There was moderate-to-high certainty evidence of no difference between metformin and placebo for fasting blood glucose levels (endpoint data: MD -0.35, 95% CI -0.60 to -0.11; change from baseline data: MD 0.01, 95% CI -0.21 to 0.22; five studies with 264 participants). There was high certainty evidence that BMI was lower for participants receiving metformin compared with those receiving a placebo (MD -1.37, 95% CI -2.04 to -0.70; five studies with 264 participants; high certainty of evidence). There was no difference between metformin and placebo for the outcomes of waist circumference, blood pressure and cholesterol levels. Low-certainty evidence from one study (48 participants) suggests there may be no difference between the use of melatonin and placebo for the outcome of drop-outs from care (RR 1.00, 95% CI 0.38 to 2.66). Fasting blood glucose is probably reduced more in participants treated with melatonin compared with placebo (endpoint data: MD -0.17, 95% CI -0.35 to 0.01; change from baseline data: MD -0.24, 95% CI -0.39 to -0.09; three studies with 202 participants, moderate-certainty evidence).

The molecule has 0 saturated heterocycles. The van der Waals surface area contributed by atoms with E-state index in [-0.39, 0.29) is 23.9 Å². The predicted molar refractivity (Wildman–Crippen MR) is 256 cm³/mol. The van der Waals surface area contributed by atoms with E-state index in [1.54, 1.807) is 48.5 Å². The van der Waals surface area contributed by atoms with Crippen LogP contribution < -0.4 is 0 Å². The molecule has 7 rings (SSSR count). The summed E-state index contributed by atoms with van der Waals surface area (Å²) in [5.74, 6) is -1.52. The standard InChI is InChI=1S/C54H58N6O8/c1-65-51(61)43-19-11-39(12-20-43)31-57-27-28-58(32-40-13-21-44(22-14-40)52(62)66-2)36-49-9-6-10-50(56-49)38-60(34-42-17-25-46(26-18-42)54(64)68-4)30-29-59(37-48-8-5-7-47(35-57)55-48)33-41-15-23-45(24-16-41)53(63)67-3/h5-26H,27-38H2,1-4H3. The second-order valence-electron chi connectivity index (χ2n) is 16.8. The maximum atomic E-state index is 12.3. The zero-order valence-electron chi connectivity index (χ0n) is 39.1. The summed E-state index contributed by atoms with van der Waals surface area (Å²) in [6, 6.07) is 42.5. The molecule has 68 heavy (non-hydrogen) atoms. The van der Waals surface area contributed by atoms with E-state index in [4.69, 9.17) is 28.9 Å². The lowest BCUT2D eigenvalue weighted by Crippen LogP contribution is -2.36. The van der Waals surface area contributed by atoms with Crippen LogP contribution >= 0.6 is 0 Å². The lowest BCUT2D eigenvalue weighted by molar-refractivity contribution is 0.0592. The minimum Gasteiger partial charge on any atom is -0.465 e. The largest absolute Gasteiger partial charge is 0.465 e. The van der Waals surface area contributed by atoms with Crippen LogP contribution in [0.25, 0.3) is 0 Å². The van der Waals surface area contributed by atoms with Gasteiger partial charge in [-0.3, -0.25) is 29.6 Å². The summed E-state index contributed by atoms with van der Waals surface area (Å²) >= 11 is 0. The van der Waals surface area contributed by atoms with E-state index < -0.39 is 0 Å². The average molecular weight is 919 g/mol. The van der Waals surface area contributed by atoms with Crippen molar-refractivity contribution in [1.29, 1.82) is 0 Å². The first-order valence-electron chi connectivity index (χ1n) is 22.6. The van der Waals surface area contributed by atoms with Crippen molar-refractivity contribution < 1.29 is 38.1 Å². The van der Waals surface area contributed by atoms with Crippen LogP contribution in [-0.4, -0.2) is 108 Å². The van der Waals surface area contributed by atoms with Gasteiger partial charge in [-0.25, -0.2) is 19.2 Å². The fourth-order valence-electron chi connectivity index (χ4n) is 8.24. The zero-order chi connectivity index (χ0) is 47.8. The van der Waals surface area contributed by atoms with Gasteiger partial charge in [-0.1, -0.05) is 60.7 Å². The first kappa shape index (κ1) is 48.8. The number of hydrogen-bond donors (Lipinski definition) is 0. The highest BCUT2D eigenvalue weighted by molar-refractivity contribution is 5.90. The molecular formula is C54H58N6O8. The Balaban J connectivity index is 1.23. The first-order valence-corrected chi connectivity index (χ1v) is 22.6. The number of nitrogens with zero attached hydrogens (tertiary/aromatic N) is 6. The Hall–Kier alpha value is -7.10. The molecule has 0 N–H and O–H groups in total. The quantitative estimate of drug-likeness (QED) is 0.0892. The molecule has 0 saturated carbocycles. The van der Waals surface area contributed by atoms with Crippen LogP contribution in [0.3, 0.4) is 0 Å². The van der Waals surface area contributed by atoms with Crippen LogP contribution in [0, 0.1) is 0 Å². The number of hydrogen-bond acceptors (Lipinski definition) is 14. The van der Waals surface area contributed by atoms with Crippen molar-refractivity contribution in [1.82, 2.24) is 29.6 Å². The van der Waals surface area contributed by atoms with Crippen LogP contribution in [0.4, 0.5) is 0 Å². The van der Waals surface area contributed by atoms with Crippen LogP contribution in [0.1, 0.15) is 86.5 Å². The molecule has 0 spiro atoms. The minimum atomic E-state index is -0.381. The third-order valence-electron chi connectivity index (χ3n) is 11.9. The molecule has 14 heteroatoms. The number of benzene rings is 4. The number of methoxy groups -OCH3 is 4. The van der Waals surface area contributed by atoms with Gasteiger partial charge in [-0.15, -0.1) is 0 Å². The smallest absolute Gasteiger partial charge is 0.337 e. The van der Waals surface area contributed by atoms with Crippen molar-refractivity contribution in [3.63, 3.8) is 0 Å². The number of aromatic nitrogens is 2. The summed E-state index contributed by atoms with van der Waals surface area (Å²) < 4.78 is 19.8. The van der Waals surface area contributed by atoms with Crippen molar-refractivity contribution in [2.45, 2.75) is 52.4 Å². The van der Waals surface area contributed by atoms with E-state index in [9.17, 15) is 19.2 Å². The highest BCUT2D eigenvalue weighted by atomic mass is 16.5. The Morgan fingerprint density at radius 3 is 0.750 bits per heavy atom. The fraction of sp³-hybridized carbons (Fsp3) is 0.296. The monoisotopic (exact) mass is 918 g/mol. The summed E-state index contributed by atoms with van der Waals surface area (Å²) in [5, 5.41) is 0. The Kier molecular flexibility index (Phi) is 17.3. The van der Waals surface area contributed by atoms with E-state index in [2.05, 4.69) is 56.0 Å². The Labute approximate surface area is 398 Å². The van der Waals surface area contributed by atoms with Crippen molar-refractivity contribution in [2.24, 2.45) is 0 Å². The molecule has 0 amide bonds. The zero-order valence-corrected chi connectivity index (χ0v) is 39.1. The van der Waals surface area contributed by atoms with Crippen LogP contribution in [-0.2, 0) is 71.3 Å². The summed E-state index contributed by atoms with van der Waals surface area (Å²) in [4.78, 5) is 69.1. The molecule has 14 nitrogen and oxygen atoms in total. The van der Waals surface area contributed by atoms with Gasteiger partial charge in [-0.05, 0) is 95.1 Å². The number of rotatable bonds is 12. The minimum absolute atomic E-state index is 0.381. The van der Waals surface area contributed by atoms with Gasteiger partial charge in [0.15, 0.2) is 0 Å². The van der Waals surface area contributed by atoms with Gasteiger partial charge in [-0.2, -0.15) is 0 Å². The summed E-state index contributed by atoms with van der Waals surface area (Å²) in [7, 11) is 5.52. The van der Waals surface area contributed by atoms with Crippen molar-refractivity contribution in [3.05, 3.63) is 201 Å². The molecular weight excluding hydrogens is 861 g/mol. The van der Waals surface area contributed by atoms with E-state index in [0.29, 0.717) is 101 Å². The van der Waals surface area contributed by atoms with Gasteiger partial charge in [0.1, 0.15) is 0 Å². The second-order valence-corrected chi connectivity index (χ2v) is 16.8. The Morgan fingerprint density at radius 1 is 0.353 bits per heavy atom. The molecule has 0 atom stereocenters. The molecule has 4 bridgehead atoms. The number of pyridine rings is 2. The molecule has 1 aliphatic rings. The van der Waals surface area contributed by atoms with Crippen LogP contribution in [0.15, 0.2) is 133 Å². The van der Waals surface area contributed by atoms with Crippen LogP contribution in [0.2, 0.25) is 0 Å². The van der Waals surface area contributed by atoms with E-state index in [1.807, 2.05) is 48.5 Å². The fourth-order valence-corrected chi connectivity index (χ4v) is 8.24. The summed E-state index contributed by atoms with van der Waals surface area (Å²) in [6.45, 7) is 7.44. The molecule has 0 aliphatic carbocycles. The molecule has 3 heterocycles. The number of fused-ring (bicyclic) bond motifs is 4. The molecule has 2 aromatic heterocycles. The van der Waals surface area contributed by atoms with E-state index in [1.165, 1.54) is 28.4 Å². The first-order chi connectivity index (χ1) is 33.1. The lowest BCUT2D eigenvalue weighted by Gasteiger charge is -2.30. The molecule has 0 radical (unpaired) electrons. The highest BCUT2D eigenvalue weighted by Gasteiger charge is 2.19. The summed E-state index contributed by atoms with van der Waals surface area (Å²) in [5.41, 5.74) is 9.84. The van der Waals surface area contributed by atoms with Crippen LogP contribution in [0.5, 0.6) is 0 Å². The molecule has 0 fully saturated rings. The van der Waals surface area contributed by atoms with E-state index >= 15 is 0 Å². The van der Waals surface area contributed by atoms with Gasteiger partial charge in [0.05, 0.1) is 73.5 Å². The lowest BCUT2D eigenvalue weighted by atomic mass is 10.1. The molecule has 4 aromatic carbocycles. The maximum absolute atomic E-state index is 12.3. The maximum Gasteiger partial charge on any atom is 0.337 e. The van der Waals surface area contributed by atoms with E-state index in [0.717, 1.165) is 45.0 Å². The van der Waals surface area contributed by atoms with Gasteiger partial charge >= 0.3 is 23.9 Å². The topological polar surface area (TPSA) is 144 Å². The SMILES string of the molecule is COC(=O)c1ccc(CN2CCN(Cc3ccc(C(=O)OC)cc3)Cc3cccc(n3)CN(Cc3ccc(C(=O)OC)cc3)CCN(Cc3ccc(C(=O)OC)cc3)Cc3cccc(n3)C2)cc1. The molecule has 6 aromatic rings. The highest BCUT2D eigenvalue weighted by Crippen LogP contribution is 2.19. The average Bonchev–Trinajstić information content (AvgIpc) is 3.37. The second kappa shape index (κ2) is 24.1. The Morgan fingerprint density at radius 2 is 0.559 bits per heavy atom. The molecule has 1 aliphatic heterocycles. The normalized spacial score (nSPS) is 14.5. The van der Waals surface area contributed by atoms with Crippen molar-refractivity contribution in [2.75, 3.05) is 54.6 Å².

There was no difference between melatonin and placebo for the outcomes of waist circumference, blood pressure and cholesterol levels. Very low-certainty evidence from one study (25 participants) suggests that drop-outs may be higher in participants treated with a tricyclic antidepressant (TCA) compared with those receiving a selective serotonin reuptake inhibitor (SSRI) (RR 0.34, 95% CI 0.11 to 1.01). It is uncertain if there is no difference in fasting blood glucose levels between these groups (MD -0.39, 95% CI -0.88 to 0.10; three studies with 141 participants, moderate-certainty evidence). It is uncertain if there is no difference in BMI and depression between the TCA and SSRI antidepressant groups.
Only one study reported data on the primary outcome of interest, providing low-certainty evidence that there may be no difference in risk between atypical and typical antipsychotics for the outcome of developing type 2 diabetes. The researchers are therefore not able to draw conclusions on the prevention of type 2 diabetes in people with mental disorders in LMICs. For studies reporting on secondary outcomes, there was evidence of risk of bias in the results. There is a need for further studies with participants from LMICs with mental disorders, particularly on behaviour change and on organisational interventions targeting prevention of type 2 diabetes in these populations.
Mishu, M.P., Uphoff, E., Aslam, F., Philip, S., Wright, J., Tirbhowan, N., Ajjan, R.A., Azdi, Z.A., Stubbs, B., Chhurchill, R. & Siddiqi, N. (2021) Interventions for preventing type 2 diabetes in adults with mental disorders in low- and middle-income countries. The Cochrane Database of Systematic Reviews. doi: 10.1002/14651858.CD013281.pub2.